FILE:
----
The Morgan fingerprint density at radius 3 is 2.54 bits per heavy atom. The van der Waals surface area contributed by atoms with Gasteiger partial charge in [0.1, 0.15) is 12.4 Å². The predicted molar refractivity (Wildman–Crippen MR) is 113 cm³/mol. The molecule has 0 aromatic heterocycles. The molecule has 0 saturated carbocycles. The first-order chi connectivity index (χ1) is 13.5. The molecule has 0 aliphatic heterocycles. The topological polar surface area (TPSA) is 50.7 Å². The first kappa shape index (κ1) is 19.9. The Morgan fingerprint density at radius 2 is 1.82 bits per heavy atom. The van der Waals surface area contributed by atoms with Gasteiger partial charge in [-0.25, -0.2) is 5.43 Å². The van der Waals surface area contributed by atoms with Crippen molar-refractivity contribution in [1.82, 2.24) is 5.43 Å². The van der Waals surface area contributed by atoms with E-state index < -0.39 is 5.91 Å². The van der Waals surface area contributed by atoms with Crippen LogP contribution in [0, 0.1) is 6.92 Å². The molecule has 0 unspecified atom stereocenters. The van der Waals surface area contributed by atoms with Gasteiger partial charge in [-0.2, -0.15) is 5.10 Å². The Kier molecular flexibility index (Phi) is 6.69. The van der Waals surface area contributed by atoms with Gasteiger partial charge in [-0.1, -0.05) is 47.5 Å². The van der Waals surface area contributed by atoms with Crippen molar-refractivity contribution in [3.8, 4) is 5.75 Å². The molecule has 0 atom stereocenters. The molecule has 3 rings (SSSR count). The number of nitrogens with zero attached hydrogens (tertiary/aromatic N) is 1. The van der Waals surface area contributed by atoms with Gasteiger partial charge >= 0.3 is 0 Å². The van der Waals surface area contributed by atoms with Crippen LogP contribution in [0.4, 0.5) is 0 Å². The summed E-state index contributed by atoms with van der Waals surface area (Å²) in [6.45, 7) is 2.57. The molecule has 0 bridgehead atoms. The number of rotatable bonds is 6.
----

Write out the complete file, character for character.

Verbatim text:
The Morgan fingerprint density at radius 3 is 2.54 bits per heavy atom. The van der Waals surface area contributed by atoms with Gasteiger partial charge in [0.1, 0.15) is 12.4 Å². The predicted molar refractivity (Wildman–Crippen MR) is 113 cm³/mol. The molecule has 0 aromatic heterocycles. The molecule has 0 saturated carbocycles. The first-order chi connectivity index (χ1) is 13.5. The molecule has 0 aliphatic heterocycles. The topological polar surface area (TPSA) is 50.7 Å². The first kappa shape index (κ1) is 19.9. The Morgan fingerprint density at radius 2 is 1.82 bits per heavy atom. The van der Waals surface area contributed by atoms with Gasteiger partial charge in [-0.25, -0.2) is 5.43 Å². The van der Waals surface area contributed by atoms with Crippen molar-refractivity contribution in [1.82, 2.24) is 5.43 Å². The van der Waals surface area contributed by atoms with E-state index < -0.39 is 5.91 Å². The van der Waals surface area contributed by atoms with Crippen LogP contribution in [0, 0.1) is 6.92 Å². The molecule has 0 unspecified atom stereocenters. The van der Waals surface area contributed by atoms with Gasteiger partial charge in [-0.2, -0.15) is 5.10 Å². The Kier molecular flexibility index (Phi) is 6.69. The van der Waals surface area contributed by atoms with Gasteiger partial charge in [-0.1, -0.05) is 47.5 Å². The van der Waals surface area contributed by atoms with Crippen molar-refractivity contribution in [3.8, 4) is 5.75 Å². The molecule has 0 atom stereocenters. The molecule has 3 rings (SSSR count). The number of nitrogens with zero attached hydrogens (tertiary/aromatic N) is 1. The van der Waals surface area contributed by atoms with Gasteiger partial charge >= 0.3 is 0 Å². The van der Waals surface area contributed by atoms with Crippen LogP contribution in [0.4, 0.5) is 0 Å². The summed E-state index contributed by atoms with van der Waals surface area (Å²) in [6.45, 7) is 2.57. The molecule has 0 bridgehead atoms. The number of rotatable bonds is 6.